Office Vs. Remote – The future of work in a post-Covid world
How the pandemic pushed us to reimagine our work environments
The ongoing Covid-19 healthcare crisis has disrupted the majority of market sectors and labour forces around the world, drastically transforming our daily lives and shifting the way we work.
As the global pandemic forced an abrupt transition to working from home for millions of employees, it’s only fair that many are wondering if this is really the end of the corporate office.
With advanced IT tools, networks and infrastructure making work from home possible, remote work capabilities have certainly played a key role in minimizing the pandemic’s overall impact.
What is the future of work if employees could or should work from home? Is the daily office commute still necessary or will remote work models become the corporate world’s new norm?
In this article, we’ll examine the benefits and challenges of both office-based and remote work, as well as explore how Covid-19 could shape the work environments of the future.
While debates on the benefits and viability of remote work are at least a decade old, the pandemic accelerated a wider implementation of remote work practices globally.
Facing global lockdowns, companies rushed to transform their workflows with smart IT solutions in order to manage workforces virtually and to ensure seamless collaboration.
Consider that as of 2021, some of the world’s top-performing companies have switched to offering permanent remote or hybrid work options for the majority of their employees.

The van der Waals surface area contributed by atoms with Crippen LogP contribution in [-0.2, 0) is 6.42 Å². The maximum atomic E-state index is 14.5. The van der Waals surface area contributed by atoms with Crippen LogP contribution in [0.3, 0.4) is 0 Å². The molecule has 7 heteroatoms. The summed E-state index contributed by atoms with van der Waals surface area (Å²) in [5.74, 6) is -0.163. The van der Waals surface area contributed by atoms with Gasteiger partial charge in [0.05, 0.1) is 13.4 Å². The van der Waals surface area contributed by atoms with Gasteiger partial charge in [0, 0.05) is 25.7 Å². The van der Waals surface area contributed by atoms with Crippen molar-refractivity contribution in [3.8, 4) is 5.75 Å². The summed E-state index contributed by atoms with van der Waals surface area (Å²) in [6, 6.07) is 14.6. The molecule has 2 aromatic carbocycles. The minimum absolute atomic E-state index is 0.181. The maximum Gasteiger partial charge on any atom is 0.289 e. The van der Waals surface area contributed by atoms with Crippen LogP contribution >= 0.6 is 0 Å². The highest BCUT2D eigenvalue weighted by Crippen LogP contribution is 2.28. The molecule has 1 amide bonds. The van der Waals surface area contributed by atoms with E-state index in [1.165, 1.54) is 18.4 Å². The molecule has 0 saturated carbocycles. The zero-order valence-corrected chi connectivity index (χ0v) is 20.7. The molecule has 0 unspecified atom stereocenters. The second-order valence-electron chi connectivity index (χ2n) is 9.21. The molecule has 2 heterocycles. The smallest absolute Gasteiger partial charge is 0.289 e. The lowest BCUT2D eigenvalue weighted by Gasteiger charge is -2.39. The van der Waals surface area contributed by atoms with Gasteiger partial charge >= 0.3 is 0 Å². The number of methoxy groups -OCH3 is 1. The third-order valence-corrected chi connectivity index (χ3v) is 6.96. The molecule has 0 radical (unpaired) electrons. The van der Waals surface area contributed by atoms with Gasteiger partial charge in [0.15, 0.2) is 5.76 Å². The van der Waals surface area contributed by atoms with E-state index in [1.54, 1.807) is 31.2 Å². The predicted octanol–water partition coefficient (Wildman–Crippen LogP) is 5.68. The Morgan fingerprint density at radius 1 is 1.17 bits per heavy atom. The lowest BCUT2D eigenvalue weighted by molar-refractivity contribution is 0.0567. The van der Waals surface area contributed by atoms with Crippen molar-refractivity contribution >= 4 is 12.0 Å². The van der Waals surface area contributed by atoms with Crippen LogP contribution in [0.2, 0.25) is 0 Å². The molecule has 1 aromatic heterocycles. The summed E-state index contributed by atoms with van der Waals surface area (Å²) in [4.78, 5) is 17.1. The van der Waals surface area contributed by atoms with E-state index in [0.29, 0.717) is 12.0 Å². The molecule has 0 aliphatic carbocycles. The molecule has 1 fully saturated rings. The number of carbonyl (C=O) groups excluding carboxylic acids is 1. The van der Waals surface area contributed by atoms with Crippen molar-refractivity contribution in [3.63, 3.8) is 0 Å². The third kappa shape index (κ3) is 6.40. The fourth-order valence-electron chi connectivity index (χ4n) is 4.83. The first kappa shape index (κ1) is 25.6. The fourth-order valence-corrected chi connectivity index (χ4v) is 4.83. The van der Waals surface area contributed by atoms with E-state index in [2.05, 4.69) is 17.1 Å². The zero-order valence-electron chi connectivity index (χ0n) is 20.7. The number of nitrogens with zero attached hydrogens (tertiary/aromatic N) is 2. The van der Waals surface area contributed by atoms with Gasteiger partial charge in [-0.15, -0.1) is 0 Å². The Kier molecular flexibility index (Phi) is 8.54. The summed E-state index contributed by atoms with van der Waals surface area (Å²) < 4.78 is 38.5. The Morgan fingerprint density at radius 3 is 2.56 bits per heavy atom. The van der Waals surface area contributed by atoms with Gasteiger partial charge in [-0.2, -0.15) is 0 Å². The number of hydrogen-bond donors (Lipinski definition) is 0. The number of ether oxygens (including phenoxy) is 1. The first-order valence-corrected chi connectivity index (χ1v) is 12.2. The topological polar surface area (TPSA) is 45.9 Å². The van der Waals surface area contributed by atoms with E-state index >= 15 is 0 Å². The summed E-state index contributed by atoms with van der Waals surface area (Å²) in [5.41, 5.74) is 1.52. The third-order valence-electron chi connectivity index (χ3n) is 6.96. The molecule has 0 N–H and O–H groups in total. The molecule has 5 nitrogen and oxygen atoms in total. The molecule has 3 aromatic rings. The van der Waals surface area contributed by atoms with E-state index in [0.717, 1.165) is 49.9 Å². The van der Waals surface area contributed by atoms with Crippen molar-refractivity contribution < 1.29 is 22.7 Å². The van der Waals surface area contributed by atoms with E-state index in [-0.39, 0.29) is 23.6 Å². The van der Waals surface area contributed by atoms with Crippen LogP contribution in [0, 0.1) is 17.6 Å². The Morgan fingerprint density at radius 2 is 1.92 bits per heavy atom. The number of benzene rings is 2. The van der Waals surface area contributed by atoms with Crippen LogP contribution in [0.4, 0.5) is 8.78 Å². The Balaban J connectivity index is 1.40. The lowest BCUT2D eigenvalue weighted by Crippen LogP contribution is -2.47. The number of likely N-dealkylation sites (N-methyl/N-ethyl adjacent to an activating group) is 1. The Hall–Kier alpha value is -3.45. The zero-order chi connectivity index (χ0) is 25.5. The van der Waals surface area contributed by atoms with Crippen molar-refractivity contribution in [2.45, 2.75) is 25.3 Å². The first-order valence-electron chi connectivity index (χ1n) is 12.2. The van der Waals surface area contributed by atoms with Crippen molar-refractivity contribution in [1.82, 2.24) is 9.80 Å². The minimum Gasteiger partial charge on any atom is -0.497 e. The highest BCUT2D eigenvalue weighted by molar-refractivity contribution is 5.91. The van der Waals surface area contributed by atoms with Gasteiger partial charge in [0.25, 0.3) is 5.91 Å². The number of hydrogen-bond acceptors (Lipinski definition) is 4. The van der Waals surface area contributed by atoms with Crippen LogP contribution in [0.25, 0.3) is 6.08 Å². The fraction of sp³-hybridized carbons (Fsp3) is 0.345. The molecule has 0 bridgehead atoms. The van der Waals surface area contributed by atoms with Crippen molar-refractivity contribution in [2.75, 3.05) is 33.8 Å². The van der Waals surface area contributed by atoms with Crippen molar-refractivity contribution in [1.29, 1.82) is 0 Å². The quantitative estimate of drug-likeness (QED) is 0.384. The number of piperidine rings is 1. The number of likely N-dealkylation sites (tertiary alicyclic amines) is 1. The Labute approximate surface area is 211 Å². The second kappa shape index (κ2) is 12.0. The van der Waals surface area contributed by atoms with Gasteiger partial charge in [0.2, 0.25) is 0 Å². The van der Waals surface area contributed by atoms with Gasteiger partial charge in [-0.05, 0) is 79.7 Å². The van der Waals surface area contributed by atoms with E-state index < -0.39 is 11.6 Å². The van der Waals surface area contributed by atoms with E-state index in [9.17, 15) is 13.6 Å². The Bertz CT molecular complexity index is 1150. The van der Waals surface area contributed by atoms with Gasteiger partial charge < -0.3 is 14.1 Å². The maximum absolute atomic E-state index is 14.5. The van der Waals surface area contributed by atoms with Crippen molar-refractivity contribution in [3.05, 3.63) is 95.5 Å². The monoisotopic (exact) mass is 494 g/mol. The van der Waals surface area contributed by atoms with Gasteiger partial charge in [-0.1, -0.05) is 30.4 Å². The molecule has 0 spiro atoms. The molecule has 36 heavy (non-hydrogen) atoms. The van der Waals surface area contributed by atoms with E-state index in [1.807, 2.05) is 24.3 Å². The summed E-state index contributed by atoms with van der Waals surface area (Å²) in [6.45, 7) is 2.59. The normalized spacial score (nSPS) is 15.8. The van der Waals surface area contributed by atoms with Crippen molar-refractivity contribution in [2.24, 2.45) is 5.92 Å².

According to trend data from Global Workplace Analytics, at the peak of the pandemic in 2020, 69% of U.S employees worked remotely, compared with only 4.1% pre-pandemic.
Even if few companies are prepared to fully abandon the office, the success of remote work during the pandemic has already transformed traditional corporate culture.
A US remote work survey by PwC in 2021 showed that both employees and employers agree on flexibility being the highest-ranked benefit in a post-pandemic work environment.
With the global workforce increasingly being shaped into distributed and flexible teams, it’s no wonder an Upwork study found that 22% of the US workforce will be remote by 2025.
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As long as you have a Wi-Fi connection, most corporate work today is possible from anywhere, any time. Let’s proceed with a list of key benefits associated with remote work environments:
Improved Work-Life Balance
Remote jobs are often running on flexible schedules. By being in control of your work schedule, you can gain the space and time to better attend to the needs of your personal life. Better mental health, parenting, personal fitness and the freedom to run errands, can all be achieved by being able to choose when to start and end your work day.
Working from home saves money for both employees and employers. Fuel, car maintenance, transport and eating out are all costs that can be reduced or eliminated through remote work. Companies of all sizes can save money by not having to pay for overhead, real estate, operation continuity, as well as to subsidize worker transit expenses.